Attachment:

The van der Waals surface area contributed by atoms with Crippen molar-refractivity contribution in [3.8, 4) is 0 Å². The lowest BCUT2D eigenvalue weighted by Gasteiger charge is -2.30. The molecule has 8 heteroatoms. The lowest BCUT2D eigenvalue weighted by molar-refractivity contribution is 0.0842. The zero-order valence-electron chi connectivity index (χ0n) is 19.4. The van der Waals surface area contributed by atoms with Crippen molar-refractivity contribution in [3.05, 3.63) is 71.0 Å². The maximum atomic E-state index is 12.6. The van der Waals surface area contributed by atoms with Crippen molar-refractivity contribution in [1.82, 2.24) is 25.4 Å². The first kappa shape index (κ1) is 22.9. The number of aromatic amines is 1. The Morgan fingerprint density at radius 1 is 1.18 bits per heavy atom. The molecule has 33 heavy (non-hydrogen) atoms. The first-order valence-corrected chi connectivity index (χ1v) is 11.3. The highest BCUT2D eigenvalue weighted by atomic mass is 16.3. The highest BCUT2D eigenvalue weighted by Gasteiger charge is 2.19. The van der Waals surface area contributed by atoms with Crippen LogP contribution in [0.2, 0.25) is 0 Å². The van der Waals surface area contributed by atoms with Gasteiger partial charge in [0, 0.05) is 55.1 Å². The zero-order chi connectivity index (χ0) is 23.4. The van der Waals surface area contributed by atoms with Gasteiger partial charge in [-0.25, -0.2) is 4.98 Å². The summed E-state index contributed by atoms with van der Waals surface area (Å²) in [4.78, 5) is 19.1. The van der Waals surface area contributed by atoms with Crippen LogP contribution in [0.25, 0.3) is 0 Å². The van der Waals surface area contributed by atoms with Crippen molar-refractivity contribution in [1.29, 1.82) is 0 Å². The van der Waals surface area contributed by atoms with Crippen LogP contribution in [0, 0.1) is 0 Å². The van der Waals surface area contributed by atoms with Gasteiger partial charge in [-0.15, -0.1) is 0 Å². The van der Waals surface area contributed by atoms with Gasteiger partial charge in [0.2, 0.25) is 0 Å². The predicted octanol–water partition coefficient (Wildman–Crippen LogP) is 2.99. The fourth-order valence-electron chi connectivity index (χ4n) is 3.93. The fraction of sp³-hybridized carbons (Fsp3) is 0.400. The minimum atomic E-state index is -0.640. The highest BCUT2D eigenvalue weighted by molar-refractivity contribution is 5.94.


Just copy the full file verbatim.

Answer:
The van der Waals surface area contributed by atoms with Crippen molar-refractivity contribution in [3.8, 4) is 0 Å². The lowest BCUT2D eigenvalue weighted by Gasteiger charge is -2.30. The molecule has 8 heteroatoms. The lowest BCUT2D eigenvalue weighted by molar-refractivity contribution is 0.0842. The zero-order valence-electron chi connectivity index (χ0n) is 19.4. The van der Waals surface area contributed by atoms with Crippen molar-refractivity contribution in [3.05, 3.63) is 71.0 Å². The maximum atomic E-state index is 12.6. The van der Waals surface area contributed by atoms with Crippen molar-refractivity contribution in [1.82, 2.24) is 25.4 Å². The first kappa shape index (κ1) is 22.9. The number of aromatic amines is 1. The Morgan fingerprint density at radius 1 is 1.18 bits per heavy atom. The molecule has 33 heavy (non-hydrogen) atoms. The first-order valence-corrected chi connectivity index (χ1v) is 11.3. The highest BCUT2D eigenvalue weighted by atomic mass is 16.3. The highest BCUT2D eigenvalue weighted by Gasteiger charge is 2.19. The van der Waals surface area contributed by atoms with Crippen LogP contribution in [0.2, 0.25) is 0 Å². The van der Waals surface area contributed by atoms with Gasteiger partial charge in [0, 0.05) is 55.1 Å². The zero-order chi connectivity index (χ0) is 23.4. The van der Waals surface area contributed by atoms with Gasteiger partial charge in [-0.25, -0.2) is 4.98 Å². The summed E-state index contributed by atoms with van der Waals surface area (Å²) in [4.78, 5) is 19.1. The van der Waals surface area contributed by atoms with Crippen LogP contribution in [0.25, 0.3) is 0 Å². The van der Waals surface area contributed by atoms with Crippen molar-refractivity contribution in [1.29, 1.82) is 0 Å². The van der Waals surface area contributed by atoms with Crippen LogP contribution in [0, 0.1) is 0 Å². The van der Waals surface area contributed by atoms with Gasteiger partial charge in [-0.15, -0.1) is 0 Å². The van der Waals surface area contributed by atoms with Gasteiger partial charge in [0.2, 0.25) is 0 Å². The predicted octanol–water partition coefficient (Wildman–Crippen LogP) is 2.99. The fourth-order valence-electron chi connectivity index (χ4n) is 3.93. The fraction of sp³-hybridized carbons (Fsp3) is 0.400. The minimum atomic E-state index is -0.640. The highest BCUT2D eigenvalue weighted by molar-refractivity contribution is 5.94.